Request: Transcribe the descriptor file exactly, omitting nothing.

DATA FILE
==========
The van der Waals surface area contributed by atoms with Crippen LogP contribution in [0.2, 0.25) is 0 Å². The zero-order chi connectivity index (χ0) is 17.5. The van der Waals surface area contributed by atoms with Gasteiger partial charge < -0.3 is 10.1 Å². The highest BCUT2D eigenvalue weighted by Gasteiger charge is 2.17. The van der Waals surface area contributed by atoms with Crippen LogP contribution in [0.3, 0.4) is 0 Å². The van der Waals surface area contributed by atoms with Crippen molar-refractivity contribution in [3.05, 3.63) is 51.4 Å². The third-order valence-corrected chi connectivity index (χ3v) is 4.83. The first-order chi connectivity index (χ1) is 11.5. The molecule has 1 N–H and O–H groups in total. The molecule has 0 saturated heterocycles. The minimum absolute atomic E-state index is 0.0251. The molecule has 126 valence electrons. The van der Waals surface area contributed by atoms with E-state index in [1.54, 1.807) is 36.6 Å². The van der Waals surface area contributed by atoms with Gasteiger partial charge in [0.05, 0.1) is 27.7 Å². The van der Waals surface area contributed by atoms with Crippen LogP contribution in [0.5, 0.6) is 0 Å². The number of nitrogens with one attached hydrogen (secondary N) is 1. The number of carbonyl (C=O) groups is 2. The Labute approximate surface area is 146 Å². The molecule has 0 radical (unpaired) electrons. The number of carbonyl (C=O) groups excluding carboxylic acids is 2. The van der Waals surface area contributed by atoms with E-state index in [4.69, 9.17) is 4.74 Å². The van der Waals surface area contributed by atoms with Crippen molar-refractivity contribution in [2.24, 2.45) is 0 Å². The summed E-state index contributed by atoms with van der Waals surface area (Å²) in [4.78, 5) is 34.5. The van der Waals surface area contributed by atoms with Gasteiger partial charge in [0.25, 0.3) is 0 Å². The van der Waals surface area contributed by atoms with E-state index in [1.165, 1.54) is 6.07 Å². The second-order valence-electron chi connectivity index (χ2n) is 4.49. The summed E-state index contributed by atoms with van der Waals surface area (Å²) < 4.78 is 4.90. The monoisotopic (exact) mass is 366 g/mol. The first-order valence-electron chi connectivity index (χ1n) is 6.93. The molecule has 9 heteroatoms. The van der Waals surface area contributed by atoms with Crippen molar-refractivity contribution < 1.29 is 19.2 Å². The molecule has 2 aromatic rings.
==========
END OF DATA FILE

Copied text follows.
The van der Waals surface area contributed by atoms with Crippen LogP contribution in [0.2, 0.25) is 0 Å². The zero-order chi connectivity index (χ0) is 17.5. The van der Waals surface area contributed by atoms with Gasteiger partial charge < -0.3 is 10.1 Å². The highest BCUT2D eigenvalue weighted by Gasteiger charge is 2.17. The van der Waals surface area contributed by atoms with Crippen LogP contribution in [0.3, 0.4) is 0 Å². The van der Waals surface area contributed by atoms with Crippen molar-refractivity contribution in [3.05, 3.63) is 51.4 Å². The third-order valence-corrected chi connectivity index (χ3v) is 4.83. The first-order chi connectivity index (χ1) is 11.5. The molecule has 1 N–H and O–H groups in total. The molecule has 0 saturated heterocycles. The minimum absolute atomic E-state index is 0.0251. The molecule has 126 valence electrons. The van der Waals surface area contributed by atoms with E-state index in [1.54, 1.807) is 36.6 Å². The van der Waals surface area contributed by atoms with Gasteiger partial charge in [0.05, 0.1) is 27.7 Å². The van der Waals surface area contributed by atoms with Crippen LogP contribution in [0.5, 0.6) is 0 Å². The number of nitrogens with one attached hydrogen (secondary N) is 1. The number of carbonyl (C=O) groups is 2. The Labute approximate surface area is 146 Å². The molecule has 0 radical (unpaired) electrons. The number of carbonyl (C=O) groups excluding carboxylic acids is 2. The van der Waals surface area contributed by atoms with E-state index in [4.69, 9.17) is 4.74 Å². The van der Waals surface area contributed by atoms with Crippen molar-refractivity contribution in [2.24, 2.45) is 0 Å². The summed E-state index contributed by atoms with van der Waals surface area (Å²) in [4.78, 5) is 34.5. The van der Waals surface area contributed by atoms with Gasteiger partial charge in [0.25, 0.3) is 0 Å². The van der Waals surface area contributed by atoms with E-state index in [1.165, 1.54) is 6.07 Å². The second-order valence-electron chi connectivity index (χ2n) is 4.49. The summed E-state index contributed by atoms with van der Waals surface area (Å²) < 4.78 is 4.90. The monoisotopic (exact) mass is 366 g/mol. The first-order valence-electron chi connectivity index (χ1n) is 6.93. The molecule has 9 heteroatoms. The van der Waals surface area contributed by atoms with Crippen molar-refractivity contribution < 1.29 is 19.2 Å². The molecule has 2 aromatic rings.